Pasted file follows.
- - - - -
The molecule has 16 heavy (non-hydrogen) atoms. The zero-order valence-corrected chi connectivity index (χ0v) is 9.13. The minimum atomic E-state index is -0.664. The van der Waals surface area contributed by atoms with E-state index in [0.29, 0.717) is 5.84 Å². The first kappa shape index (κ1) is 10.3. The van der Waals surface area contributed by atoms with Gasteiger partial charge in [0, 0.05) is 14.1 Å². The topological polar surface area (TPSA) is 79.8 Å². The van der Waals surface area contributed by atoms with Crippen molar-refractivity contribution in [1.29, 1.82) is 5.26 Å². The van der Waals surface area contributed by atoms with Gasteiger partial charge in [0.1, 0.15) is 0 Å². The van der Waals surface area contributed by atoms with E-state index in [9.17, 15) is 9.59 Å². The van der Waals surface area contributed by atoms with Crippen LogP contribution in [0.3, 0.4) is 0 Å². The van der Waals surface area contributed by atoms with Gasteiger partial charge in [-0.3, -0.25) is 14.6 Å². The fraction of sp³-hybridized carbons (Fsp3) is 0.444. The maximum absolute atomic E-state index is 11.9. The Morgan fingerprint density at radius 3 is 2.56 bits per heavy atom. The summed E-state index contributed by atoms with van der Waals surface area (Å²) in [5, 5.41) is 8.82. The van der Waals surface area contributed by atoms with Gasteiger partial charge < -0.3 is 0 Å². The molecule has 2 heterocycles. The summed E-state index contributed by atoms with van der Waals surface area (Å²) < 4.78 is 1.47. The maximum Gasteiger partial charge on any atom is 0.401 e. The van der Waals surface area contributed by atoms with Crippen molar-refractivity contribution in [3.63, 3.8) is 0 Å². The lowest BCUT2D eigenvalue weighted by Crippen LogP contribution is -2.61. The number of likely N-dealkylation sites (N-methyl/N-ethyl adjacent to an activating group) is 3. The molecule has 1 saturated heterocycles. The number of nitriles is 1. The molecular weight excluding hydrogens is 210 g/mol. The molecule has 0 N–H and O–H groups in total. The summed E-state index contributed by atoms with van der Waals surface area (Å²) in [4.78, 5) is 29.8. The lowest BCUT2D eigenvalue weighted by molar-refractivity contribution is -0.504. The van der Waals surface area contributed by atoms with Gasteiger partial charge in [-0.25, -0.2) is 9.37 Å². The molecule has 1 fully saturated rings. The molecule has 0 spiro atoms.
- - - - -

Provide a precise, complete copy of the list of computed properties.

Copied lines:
The molecule has 16 heavy (non-hydrogen) atoms. The zero-order valence-corrected chi connectivity index (χ0v) is 9.13. The minimum atomic E-state index is -0.664. The van der Waals surface area contributed by atoms with E-state index in [0.29, 0.717) is 5.84 Å². The first kappa shape index (κ1) is 10.3. The van der Waals surface area contributed by atoms with Gasteiger partial charge in [0, 0.05) is 14.1 Å². The topological polar surface area (TPSA) is 79.8 Å². The van der Waals surface area contributed by atoms with Crippen molar-refractivity contribution in [1.29, 1.82) is 5.26 Å². The van der Waals surface area contributed by atoms with Gasteiger partial charge in [0.1, 0.15) is 0 Å². The van der Waals surface area contributed by atoms with E-state index in [9.17, 15) is 9.59 Å². The van der Waals surface area contributed by atoms with Crippen LogP contribution in [0.3, 0.4) is 0 Å². The van der Waals surface area contributed by atoms with Gasteiger partial charge in [-0.3, -0.25) is 14.6 Å². The fraction of sp³-hybridized carbons (Fsp3) is 0.444. The maximum absolute atomic E-state index is 11.9. The Morgan fingerprint density at radius 3 is 2.56 bits per heavy atom. The summed E-state index contributed by atoms with van der Waals surface area (Å²) in [5, 5.41) is 8.82. The van der Waals surface area contributed by atoms with Gasteiger partial charge < -0.3 is 0 Å². The molecule has 2 heterocycles. The summed E-state index contributed by atoms with van der Waals surface area (Å²) < 4.78 is 1.47. The maximum Gasteiger partial charge on any atom is 0.401 e. The van der Waals surface area contributed by atoms with Crippen molar-refractivity contribution in [3.63, 3.8) is 0 Å². The lowest BCUT2D eigenvalue weighted by Crippen LogP contribution is -2.61. The number of likely N-dealkylation sites (N-methyl/N-ethyl adjacent to an activating group) is 3. The molecule has 1 saturated heterocycles. The number of nitriles is 1. The molecular weight excluding hydrogens is 210 g/mol. The molecule has 0 N–H and O–H groups in total. The summed E-state index contributed by atoms with van der Waals surface area (Å²) in [4.78, 5) is 29.8. The lowest BCUT2D eigenvalue weighted by molar-refractivity contribution is -0.504. The van der Waals surface area contributed by atoms with Gasteiger partial charge in [-0.25, -0.2) is 9.37 Å². The molecule has 1 fully saturated rings. The molecule has 0 spiro atoms.